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Photogs Love Leary, and Other Pap Tales From the ‘Delirious’ Screening

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Like all non-Hamptons happenings this month, last night's screening of Delirious at the Tribeca Grand was pretty low on star power. But Tom DiCillo's comedy stars Steve Buscemi as a star-stalking paparazzo, and the phalanx of real-life photogs in attendance hammed it up with lots of elbow-angling and shouting when DiCillo, co-star Callie Thorne, and a few Culkin brothers showed. Thorne, who said she gets her paparazzi-handling tips from Parker Posey, confessed that Denis Leary regularly gets stalked by photogs on the set of Rescue Me, where she plays his love interest. "We're trying to shoot a scene that's very serious and dramatic," she said, and "all of the sudden out of the bushes a paparazzo jumps out. We all break and laugh, but Denis gets cranky. That's probably the most crazy I've seen people get — around Denis." (Who knew?)

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Hollywood Agent Exaggerates!

A former colleague of Hollywood superagent (and Ari Gold inspiration) Ari Emanuel says he intentionally threw tantrums when talking to Entourage producer Doug Ellin so they'd make it into the show's script. Donna Hogan plans to make over her appearance — plastic surgery and all — so that she looks just like sister Anna Nicole Smith. NBC's Campbell Brown may take Paula Zahn's spot at CNN if she leaves. Jason Binn's wife is pregnant. Dina Lohan denies saying she ever called herself the "White Oprah," except that she did. Patti Smith is covering the Doors' "Soul Kitchen" because a sanitation truck that almost ran her over was playing that song. Emma Thompson pissed off Will Smith when she pulled out a lit cigarette at the Waverly Inn. Fox News anchor Bill Hemmer is an investor in a lounge in Sag Harbor.

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They'll Always Have Paris

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Paris, je t'aime — a collection of eighteen micro-mini shorts set in, and in tribute to, the French metropolis of croissants, angst, and amour — premiered at, natch, the Paris Theater on 58th Street last night. The shorts were made by brand-name auteurs — the Coen Brothers, Alexander Payne, Alfonso Cuarón, and Wes Craven among them — and a slew of boldfacers came out to walk Yves Saint Laurent–sponsored black carpet. (Black, rather than red, is apparently plus chic.) Natalie Portman was there, channeling Audrey Hepburn again, plus Maggie Gyllenhaal, Elijah Wood, Emily Mortimer, Steve Buscemi, Gena Rowlands, and Ben Gazzara. What are these New Yorkers top memories of the City of Light? Tales of excessive drinking, bad hairdressers, and, bien sur, the Eiffel Tower await after the jump.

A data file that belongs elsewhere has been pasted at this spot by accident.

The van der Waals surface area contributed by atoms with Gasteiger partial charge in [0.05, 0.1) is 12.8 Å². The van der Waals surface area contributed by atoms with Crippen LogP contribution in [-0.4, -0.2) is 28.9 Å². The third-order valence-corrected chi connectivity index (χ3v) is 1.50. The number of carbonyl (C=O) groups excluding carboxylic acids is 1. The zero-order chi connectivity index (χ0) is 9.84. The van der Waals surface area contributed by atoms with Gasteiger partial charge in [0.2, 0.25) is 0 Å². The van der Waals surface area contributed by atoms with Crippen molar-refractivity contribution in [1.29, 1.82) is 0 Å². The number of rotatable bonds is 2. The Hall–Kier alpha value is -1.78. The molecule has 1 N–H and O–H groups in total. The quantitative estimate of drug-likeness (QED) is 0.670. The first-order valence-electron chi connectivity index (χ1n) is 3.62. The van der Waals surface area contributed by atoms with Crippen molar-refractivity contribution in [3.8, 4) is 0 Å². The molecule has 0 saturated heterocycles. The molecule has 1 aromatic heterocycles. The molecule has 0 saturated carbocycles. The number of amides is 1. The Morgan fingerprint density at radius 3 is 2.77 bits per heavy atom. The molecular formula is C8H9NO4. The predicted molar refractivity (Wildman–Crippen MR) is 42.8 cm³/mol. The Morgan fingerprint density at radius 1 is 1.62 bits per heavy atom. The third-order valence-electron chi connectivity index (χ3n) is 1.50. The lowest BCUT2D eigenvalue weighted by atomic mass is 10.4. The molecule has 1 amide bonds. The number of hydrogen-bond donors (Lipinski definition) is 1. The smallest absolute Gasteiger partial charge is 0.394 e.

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The Highbrow Case for Atlantic Yards

For some time now, it's seemed that the richer, whiter parts of Brooklyn were opposed to Bruce Ratner's gargantuan Atlantic Yards project, while the poorer, minoritier parts were in favor. The development, including lots of market-rate housing, some below-market housing, and a future Brooklyn Nets stadium, has always attracted a weirdly disconnected array of reactions: Most blue-collar local residents welcomed it (more jobs, retail, etc.), while highbrow liberals — looking out for the people! — were aghast. (Entitled NIMBYism? Wishful suckerism? Who knows.) Was it possible, then, to be a pro-Yards guilty intellectual? Yes! Acceptance is just another twist of pretzel logic away, as demonstrated by the contrarian post-ironists at n+1. The stadium, writes Jonathan Liu, is a great idea precisely because it's all wrong for the borough. It's our ossified idea of what's right for the borough (brownstones, more brownstones) that's the problem, he says. Or something. Whatever he's saying, it seems Atlantic Yards has — finally! — reached the "Backlash to the Backlash" point on our Undulating Curve. A Sporting Chance [n+1] Mr. Ratner's Neighborhood [New York Magazine]

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